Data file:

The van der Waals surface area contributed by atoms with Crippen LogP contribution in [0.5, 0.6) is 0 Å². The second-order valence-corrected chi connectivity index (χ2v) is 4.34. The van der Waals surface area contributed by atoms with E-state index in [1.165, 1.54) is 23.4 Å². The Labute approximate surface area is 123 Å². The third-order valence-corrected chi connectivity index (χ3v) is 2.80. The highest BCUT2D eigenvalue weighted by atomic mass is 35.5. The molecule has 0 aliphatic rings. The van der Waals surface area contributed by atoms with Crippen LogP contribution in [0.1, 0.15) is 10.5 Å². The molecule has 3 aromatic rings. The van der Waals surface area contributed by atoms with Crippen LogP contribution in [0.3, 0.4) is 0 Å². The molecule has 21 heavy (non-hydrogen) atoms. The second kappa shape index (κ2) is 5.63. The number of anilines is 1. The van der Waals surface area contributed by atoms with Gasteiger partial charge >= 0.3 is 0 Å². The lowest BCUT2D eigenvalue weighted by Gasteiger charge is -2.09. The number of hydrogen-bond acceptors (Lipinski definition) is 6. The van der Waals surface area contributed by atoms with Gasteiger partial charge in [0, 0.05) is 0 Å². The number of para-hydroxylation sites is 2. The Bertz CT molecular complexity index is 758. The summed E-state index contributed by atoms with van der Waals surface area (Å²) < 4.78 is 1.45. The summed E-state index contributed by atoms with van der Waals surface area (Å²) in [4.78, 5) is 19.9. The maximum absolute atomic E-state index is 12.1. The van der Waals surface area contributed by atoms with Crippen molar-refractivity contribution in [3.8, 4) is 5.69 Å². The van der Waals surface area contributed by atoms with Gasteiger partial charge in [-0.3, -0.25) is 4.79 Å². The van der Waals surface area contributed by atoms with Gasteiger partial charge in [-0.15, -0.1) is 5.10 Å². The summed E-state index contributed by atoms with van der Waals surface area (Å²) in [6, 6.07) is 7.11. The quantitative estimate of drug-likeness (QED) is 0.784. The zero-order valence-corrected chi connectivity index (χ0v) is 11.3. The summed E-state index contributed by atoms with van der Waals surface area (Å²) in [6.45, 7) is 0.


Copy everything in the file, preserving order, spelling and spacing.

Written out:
The van der Waals surface area contributed by atoms with Crippen LogP contribution in [0.5, 0.6) is 0 Å². The second-order valence-corrected chi connectivity index (χ2v) is 4.34. The van der Waals surface area contributed by atoms with E-state index in [1.165, 1.54) is 23.4 Å². The Labute approximate surface area is 123 Å². The third-order valence-corrected chi connectivity index (χ3v) is 2.80. The highest BCUT2D eigenvalue weighted by atomic mass is 35.5. The molecule has 0 aliphatic rings. The van der Waals surface area contributed by atoms with Crippen LogP contribution in [0.1, 0.15) is 10.5 Å². The molecule has 3 aromatic rings. The van der Waals surface area contributed by atoms with Crippen LogP contribution in [0.3, 0.4) is 0 Å². The molecule has 21 heavy (non-hydrogen) atoms. The second kappa shape index (κ2) is 5.63. The number of anilines is 1. The van der Waals surface area contributed by atoms with Gasteiger partial charge >= 0.3 is 0 Å². The lowest BCUT2D eigenvalue weighted by Gasteiger charge is -2.09. The number of hydrogen-bond acceptors (Lipinski definition) is 6. The van der Waals surface area contributed by atoms with Gasteiger partial charge in [0, 0.05) is 0 Å². The number of para-hydroxylation sites is 2. The Bertz CT molecular complexity index is 758. The summed E-state index contributed by atoms with van der Waals surface area (Å²) < 4.78 is 1.45. The summed E-state index contributed by atoms with van der Waals surface area (Å²) in [4.78, 5) is 19.9. The maximum absolute atomic E-state index is 12.1. The van der Waals surface area contributed by atoms with Crippen molar-refractivity contribution in [3.8, 4) is 5.69 Å². The van der Waals surface area contributed by atoms with Gasteiger partial charge in [-0.3, -0.25) is 4.79 Å². The van der Waals surface area contributed by atoms with Gasteiger partial charge in [-0.15, -0.1) is 5.10 Å². The summed E-state index contributed by atoms with van der Waals surface area (Å²) in [6, 6.07) is 7.11. The quantitative estimate of drug-likeness (QED) is 0.784. The zero-order valence-corrected chi connectivity index (χ0v) is 11.3. The summed E-state index contributed by atoms with van der Waals surface area (Å²) in [6.45, 7) is 0.